Light entertainment
Edinburgh Playhouse
Kelly Apter
"The opening show of this year’s International Festival dance programme, Luminous, is a celebration of light and movement created by Japanese choreographer Saburo Teshigawara. For a little under two hours, he’ll turn the Edinburgh Playhouse into a phosphorescent world of illuminated bodies, playing with our perceptions. "My starting point for Luminous was to study many different things concerning light, and the structure of the performance came from that analysis," explains Teshigawara. "It’s not a narrative story, but is made up of changing types of light - the shadow, reflection, absorption and radiation of light."

Berlin's cuts leave the arts in the cold
John Hooper in Berlin
"Debt-laden Berlin's day of reckoning arrived yesterday when its new leftwing council announced €2.1bn (£1.3bn) in budget cuts that threaten to wreck its ambition to be the new capital of Europe.
    "The arts, heritage and education will suffer most.
    "Sir Simon Rattle's campaign to fence off the Berlin Philharmonic Orchestra, which he takes over later this year, seems to have saved it from harm. But at least one theatre will close and the two main operas have been told they will have to merge their ballet companies."

Momix brings props and elegance to Emerson stage
CRASHarts presents Momix in the Boston premiere of ``Orbit,'' at Emerson Majestic Theatre, last night. Performances continue through tomorrow.
by Theodore Bale
"The lush, constantly transforming theater of Momix is a rare treat.
    "In these days where so much contemporary dance is centered on themes of anger, confrontation and despair, Momix chooses instead to assert the inherent beauty and elegance of the natural world, with bits and pieces of human eccentricity thrown in for good measure. "

Interview: Moses Pendleton of Momix
Wit, passion propel Momix founder into `Orbit'
by Theodore Bale
"If I had to cite three artists who were responsible for instigating my love of dance when I was a teenager in the 1970s, I would choose Martha Graham, Mikhail Baryshnikov and, finally, Moses Pendleton, one of the co-founders of Pilobolus Dance Theatre and now the artistic director of his own company, Momix.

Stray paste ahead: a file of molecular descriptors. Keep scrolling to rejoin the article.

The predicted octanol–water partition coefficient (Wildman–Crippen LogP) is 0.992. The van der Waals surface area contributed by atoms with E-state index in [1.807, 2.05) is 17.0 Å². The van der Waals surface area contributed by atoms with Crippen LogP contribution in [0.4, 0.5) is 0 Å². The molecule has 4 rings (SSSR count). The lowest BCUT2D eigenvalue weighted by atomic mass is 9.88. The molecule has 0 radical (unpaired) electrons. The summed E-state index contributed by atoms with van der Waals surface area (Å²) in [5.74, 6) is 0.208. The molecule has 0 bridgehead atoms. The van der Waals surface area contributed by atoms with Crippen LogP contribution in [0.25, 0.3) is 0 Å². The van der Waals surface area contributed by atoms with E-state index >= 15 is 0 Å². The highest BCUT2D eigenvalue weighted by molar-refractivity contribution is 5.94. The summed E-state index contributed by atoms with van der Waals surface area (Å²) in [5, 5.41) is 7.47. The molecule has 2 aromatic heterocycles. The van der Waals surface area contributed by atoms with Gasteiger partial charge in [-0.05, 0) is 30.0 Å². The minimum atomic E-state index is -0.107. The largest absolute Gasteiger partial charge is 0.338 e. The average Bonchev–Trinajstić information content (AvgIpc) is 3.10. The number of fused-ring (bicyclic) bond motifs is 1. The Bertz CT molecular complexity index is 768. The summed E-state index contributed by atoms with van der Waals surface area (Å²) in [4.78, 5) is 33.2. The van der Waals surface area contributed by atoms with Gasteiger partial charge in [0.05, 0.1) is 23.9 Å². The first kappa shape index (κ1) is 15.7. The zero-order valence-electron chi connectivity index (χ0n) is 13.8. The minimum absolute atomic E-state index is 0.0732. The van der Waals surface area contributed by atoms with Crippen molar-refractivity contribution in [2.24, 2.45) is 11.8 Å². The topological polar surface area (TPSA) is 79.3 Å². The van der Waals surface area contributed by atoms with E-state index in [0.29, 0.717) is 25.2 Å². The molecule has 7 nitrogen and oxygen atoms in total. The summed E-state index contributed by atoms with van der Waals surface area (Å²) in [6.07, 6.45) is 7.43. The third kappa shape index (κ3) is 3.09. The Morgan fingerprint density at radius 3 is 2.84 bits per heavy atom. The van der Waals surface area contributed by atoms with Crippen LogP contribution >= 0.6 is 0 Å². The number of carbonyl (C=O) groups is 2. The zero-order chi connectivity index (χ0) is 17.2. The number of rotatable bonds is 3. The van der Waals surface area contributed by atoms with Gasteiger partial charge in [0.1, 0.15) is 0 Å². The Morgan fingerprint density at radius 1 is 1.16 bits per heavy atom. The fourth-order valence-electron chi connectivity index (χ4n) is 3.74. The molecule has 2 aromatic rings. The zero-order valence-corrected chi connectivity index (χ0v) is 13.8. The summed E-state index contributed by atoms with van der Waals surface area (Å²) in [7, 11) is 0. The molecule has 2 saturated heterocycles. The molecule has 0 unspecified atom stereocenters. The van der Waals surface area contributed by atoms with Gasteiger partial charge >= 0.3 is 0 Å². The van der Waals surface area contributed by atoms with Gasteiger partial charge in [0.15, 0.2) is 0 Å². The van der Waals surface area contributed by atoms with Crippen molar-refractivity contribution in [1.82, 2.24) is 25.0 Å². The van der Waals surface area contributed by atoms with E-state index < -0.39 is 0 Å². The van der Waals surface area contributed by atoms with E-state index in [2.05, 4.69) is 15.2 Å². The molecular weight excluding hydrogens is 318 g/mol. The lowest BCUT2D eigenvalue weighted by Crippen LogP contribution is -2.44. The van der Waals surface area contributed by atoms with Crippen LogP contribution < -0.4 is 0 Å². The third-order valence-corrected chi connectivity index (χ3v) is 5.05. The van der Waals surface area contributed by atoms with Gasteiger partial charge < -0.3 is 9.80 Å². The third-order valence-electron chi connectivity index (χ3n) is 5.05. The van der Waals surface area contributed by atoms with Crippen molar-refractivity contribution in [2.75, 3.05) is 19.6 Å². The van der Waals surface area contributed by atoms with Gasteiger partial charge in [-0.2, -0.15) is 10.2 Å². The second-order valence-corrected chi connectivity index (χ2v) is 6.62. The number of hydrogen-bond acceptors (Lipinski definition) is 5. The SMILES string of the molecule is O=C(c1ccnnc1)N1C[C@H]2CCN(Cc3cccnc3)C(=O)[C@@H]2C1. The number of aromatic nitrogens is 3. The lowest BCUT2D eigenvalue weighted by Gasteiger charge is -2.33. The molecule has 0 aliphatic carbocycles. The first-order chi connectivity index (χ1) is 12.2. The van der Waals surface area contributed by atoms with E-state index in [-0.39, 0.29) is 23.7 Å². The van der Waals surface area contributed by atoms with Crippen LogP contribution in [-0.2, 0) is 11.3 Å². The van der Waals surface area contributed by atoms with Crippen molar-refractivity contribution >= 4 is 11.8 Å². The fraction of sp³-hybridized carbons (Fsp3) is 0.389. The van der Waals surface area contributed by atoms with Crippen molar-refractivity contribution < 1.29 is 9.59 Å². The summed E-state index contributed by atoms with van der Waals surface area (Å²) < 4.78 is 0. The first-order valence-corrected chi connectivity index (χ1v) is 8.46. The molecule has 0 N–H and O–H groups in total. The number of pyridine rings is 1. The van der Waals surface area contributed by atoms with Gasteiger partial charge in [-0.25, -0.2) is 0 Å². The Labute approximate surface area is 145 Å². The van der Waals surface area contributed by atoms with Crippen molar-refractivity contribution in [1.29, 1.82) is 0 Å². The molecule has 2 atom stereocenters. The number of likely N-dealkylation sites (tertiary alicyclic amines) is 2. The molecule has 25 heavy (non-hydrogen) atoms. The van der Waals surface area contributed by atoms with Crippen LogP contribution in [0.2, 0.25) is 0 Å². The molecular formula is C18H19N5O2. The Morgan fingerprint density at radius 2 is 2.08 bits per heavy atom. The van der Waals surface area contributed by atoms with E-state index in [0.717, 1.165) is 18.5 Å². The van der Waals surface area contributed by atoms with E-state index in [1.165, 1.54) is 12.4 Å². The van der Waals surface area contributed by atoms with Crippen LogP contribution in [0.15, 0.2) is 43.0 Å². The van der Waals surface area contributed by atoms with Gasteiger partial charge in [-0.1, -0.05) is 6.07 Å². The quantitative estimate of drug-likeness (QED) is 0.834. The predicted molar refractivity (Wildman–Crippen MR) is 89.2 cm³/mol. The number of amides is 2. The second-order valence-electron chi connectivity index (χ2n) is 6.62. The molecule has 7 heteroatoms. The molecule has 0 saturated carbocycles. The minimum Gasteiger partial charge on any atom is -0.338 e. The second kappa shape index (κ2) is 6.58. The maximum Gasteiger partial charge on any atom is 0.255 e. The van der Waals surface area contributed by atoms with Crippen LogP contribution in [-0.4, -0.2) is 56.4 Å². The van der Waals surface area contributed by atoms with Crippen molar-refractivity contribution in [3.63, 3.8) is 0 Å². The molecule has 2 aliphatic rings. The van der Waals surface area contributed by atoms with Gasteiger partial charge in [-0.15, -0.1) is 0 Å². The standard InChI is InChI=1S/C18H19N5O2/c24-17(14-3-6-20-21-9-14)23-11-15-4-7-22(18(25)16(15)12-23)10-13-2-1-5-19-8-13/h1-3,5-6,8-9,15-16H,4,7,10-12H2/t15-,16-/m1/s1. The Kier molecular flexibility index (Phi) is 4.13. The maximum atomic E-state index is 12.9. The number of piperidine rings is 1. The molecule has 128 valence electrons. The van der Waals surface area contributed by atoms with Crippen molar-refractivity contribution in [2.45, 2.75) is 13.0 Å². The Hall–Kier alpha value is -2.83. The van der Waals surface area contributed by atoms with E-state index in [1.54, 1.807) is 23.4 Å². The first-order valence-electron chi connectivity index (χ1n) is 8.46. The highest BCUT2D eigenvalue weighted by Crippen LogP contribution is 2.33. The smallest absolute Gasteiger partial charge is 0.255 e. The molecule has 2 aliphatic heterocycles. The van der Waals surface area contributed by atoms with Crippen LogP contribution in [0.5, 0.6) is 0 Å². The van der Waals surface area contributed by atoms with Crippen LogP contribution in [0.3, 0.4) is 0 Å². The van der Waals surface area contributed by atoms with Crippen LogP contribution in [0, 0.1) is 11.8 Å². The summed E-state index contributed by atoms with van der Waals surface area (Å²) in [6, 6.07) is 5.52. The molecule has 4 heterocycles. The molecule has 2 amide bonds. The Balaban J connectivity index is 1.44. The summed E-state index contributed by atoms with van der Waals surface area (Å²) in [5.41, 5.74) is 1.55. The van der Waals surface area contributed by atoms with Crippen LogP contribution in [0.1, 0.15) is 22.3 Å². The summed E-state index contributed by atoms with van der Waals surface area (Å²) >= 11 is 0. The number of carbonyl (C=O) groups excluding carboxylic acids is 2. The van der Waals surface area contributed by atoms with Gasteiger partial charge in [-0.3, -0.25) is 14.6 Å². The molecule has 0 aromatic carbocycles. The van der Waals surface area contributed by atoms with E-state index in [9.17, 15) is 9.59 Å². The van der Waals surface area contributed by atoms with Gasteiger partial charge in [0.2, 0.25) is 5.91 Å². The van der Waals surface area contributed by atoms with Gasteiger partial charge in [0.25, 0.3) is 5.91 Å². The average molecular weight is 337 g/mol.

"The early choreography of Pendleton and Jonathan Wolken, while both were still undergraduates at Dartmouth College, was sculptural and abstract, theatrically vivid and set to very hip music, and it dazzled me. Of course, at that time, I had no idea just how singular it was."

Donna Uchizono
In the Circle of the Tango
New York
"Donna Uchizono got the Dance Theater Workshop's DTW Around Town series off to an intriguing start on Thursday night at the Duke on 42nd Street. Full appreciation of Ms. Uchizono's new "Low," a dance of glinting obsidian facets, may depend on the knowledge, available only to reviewers, that the dance is based on the counterclockwise circle of the tango. But the piece and its score by Guy Yarden are certainly a fascinating deconstruction of that popular dance form and music, in a series of small, hot eruptions and shifting liaisons that are coolly and subtly abstracted."

Julia Ritter
There's Singing and Talking and, Sure, Some Moving
New York
"A good deal of thought and quiet passion seems to have gone into the making of Julia Ritter's "Love After Death," presented last Saturday at the University Settlement. This new hourlong dance, inspired by roadside shrines to the dead, is an intelligent but surprisingly unemotional piece of work.